Throughout the years we were grappling to uncover strategies designed to reverse congestive heart failure, we were astonished by the many calls received from a cadre of unrelated women all fighting the same disease, determined to keep the man in their life alive. They offered so many good suggestions, useable ideas, unknown resources, and daily encouragement with tales of their own success, we've called them our "Doctor Moms". They are a great untouched resource in this nation, and we hope to be able to unite them into a real force in the months ahead..

In his book Lance admits, "There are so many fronts to the cancer fights, I couldn't focus or rely on just one."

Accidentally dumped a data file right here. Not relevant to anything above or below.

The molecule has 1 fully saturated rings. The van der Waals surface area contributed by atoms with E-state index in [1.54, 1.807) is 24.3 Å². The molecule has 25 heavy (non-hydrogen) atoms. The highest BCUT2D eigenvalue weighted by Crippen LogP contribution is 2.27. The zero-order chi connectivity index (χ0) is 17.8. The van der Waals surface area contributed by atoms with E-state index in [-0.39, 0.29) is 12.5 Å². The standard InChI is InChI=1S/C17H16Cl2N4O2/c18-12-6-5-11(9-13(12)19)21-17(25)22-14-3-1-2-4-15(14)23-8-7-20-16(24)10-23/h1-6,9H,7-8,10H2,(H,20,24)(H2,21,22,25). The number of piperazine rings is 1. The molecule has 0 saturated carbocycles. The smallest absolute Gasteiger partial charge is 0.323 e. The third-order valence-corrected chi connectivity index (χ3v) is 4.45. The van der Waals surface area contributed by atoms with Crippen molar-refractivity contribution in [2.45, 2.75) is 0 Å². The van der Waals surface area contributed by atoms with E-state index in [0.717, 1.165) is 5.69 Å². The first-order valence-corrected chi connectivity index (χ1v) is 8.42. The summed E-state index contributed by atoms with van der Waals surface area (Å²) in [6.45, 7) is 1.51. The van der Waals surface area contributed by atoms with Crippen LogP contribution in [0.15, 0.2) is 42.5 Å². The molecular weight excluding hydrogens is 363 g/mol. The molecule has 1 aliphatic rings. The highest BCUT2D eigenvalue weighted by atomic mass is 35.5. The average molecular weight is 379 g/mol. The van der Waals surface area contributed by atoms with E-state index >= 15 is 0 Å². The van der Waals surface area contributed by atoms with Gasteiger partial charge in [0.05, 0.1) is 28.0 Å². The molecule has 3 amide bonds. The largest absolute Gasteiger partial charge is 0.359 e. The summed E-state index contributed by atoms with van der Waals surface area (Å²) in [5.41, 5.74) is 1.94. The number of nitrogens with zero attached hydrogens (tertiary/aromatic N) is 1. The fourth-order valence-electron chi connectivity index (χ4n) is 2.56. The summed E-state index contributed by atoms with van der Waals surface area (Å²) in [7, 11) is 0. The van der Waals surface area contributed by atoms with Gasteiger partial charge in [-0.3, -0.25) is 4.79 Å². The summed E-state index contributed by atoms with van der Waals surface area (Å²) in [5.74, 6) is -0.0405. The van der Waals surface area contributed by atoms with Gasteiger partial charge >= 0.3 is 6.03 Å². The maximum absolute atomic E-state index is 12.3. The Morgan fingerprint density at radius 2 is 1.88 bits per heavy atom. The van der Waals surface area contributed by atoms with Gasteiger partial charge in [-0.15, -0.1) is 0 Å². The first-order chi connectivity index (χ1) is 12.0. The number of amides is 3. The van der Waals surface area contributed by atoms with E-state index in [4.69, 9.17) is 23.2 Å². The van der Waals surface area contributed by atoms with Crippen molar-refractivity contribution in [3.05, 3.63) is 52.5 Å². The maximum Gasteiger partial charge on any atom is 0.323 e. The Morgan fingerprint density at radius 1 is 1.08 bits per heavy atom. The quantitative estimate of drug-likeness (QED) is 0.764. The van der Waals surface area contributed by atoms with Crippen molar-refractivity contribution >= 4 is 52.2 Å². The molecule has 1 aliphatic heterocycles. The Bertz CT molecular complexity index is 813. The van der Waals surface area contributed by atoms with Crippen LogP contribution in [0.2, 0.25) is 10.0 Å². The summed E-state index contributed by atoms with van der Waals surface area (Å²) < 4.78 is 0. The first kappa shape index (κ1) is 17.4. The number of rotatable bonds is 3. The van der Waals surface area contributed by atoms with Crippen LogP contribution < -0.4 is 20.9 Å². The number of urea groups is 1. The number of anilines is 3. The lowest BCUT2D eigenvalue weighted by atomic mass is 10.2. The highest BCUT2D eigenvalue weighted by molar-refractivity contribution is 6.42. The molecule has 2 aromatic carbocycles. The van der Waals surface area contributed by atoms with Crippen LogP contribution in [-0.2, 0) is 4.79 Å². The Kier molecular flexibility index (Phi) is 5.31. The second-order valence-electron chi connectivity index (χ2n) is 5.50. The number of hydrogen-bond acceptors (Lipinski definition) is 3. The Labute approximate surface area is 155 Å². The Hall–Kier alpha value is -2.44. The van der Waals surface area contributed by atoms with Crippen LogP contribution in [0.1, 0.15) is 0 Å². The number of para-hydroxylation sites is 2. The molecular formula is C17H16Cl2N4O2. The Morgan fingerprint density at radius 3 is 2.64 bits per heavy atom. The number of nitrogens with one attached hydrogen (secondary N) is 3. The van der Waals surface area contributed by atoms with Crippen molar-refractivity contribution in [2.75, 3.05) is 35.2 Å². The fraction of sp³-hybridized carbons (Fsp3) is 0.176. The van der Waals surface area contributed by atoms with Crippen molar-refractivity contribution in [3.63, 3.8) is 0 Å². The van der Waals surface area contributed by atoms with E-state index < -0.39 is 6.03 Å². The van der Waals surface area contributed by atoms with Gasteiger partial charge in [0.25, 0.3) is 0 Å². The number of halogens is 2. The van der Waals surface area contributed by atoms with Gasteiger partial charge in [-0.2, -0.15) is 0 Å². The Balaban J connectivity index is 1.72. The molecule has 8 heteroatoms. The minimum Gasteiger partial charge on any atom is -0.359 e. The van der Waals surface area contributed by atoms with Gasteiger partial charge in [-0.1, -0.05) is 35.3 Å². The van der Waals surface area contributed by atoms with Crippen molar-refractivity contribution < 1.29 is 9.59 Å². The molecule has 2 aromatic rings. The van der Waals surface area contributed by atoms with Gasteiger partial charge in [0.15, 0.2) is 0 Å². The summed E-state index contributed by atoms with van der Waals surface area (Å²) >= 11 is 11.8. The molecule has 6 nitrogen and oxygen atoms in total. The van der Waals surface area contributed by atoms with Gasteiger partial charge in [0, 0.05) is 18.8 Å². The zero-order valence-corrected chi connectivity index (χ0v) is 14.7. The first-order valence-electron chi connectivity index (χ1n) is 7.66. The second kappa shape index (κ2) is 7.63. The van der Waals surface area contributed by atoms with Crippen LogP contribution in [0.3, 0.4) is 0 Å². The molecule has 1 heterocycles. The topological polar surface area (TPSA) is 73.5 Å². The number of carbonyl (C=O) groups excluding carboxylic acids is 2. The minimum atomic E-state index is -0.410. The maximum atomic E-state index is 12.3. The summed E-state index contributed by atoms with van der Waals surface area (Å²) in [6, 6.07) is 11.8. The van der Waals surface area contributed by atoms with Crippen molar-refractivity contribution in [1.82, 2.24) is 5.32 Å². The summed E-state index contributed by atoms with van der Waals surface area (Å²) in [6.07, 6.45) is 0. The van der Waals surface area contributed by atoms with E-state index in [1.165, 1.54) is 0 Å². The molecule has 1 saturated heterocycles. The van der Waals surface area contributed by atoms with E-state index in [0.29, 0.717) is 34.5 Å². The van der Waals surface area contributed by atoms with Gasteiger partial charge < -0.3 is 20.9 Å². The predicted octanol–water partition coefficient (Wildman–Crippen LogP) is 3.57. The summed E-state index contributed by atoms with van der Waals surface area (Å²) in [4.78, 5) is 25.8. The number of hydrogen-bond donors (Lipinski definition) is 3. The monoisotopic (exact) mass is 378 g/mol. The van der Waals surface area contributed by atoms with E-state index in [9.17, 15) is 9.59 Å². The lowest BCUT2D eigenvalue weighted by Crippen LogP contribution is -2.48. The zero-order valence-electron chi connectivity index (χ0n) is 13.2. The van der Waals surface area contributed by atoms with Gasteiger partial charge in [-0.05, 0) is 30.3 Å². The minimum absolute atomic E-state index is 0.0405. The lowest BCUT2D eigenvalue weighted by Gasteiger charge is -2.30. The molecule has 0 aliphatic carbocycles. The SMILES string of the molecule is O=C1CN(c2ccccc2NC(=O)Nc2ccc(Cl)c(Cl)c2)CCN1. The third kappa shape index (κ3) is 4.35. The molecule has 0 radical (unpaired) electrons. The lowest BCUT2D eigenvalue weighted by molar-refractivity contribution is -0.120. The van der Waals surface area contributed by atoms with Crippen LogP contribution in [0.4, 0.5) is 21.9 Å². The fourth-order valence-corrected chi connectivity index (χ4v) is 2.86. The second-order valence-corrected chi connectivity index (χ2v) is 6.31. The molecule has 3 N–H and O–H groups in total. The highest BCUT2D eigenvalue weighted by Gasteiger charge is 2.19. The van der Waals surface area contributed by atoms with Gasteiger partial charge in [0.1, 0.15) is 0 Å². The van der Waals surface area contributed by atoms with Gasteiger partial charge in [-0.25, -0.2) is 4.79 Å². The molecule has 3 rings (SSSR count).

Quite so.  How sad that this valuable insight on the importance of a multi-factorial approach, with the patient, not the doctors, responsible for treatment decisions, is what it takes to beat any deadly disease. That's the honest survival message that's been squelched by the B-M-S hoopla. Here's hoping this challenge to honesty and full disclosure will reach Lance and cause him to rethink his obligation to cancer patients everywhere.

Lance, you said it right when you wrote "It's Not All the Bike". Get it right again, It's not all Bristol-Myers-Squibb.
Write a new book - here's the title: "Let's Hear It for the Doctor Moms". We'll help.